Hong Kong media reported that police briefly detained a man in a Liverpool team jersey who shouted “long live Liverpool” during anti-government protests on Wednesday, over suspicion that he was inciting independence. In-Media reported that the man was across the street from police officers who were conducting stop-and-searches on a group of protesters, when he shouted: “Long live Liverpool.” Others reportedly cheered and joined in the chant, before officers detained him. The man told In-Media that police had accused him of inciting Hong Kong independence, which now is a punishable crime. He said that he has been a fan of the English soccer
Raptors guard Fred VanVleet is already in Florida with the rest of his Toronto teammates, and he knows the time to take a stand and counter the NBA plan to restart the season has passed, but his opinion on the matter has not changed. “It sucks,” VanVleet said on Monday in a videoconference of his choice to return to the court during the COVID-19 pandemic and Black Lives Matter campaign. “It’s terrible timing, but that’s been 2020 for us. We all know the right thing to do is to not play, to take a stand. Morally, yes, that makes sense, but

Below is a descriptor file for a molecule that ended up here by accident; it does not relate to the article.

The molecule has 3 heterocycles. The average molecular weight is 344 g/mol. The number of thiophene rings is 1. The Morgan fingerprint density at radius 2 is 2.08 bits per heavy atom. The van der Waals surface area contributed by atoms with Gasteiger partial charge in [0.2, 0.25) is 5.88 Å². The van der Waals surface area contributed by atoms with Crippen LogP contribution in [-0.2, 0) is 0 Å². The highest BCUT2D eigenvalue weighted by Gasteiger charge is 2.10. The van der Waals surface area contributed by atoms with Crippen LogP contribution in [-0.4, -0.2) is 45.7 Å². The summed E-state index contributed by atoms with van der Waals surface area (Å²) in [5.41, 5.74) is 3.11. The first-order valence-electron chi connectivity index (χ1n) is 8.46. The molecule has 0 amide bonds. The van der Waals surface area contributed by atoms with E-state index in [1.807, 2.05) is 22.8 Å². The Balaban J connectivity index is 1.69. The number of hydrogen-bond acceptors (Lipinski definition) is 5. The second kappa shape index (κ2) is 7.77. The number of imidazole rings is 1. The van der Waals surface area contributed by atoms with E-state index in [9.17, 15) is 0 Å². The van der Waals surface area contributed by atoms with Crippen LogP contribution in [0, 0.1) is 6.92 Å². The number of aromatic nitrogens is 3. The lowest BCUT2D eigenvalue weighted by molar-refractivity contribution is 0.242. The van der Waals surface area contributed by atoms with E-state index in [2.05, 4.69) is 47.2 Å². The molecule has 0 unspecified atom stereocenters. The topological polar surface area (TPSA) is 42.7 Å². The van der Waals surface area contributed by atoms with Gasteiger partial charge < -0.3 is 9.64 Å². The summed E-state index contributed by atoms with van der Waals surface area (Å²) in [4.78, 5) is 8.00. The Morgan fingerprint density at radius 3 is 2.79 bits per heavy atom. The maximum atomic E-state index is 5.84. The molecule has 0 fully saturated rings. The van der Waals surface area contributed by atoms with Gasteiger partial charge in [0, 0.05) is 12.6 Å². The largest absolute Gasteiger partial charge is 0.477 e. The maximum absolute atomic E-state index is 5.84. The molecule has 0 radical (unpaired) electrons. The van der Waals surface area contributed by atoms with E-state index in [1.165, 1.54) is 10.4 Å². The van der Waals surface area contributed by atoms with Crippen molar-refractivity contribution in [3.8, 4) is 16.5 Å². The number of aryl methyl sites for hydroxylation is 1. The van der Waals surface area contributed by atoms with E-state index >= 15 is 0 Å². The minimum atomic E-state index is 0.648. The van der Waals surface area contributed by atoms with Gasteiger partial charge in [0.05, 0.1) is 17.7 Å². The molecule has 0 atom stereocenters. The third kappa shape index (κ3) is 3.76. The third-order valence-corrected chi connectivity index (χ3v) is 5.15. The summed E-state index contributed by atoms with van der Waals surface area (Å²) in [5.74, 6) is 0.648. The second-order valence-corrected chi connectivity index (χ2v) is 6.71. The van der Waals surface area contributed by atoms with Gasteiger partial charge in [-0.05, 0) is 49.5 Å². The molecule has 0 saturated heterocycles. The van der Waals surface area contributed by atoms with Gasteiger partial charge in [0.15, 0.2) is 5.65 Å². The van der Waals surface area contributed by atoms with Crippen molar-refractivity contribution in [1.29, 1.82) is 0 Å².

Legendary batsman Everton Weekes, the last of the famed West Indies “Three Ws,” died on Wednesday at the age of 95 and was hailed as “a founding father” of the sport in the Caribbean. “Our hearts are heavy as we mourn the loss of an icon. A legend, our hero, Sir Everton Weekes,” Cricket West Indies (CWI) wrote on Twitter. “Our condolences go out to his family, friends and many fans around the world. May he rest in peace.” Barbadian Weekes was part of a feared post-World War II West Indies team who also featured Clyde Walcott and Frank Worrell. Walcott died in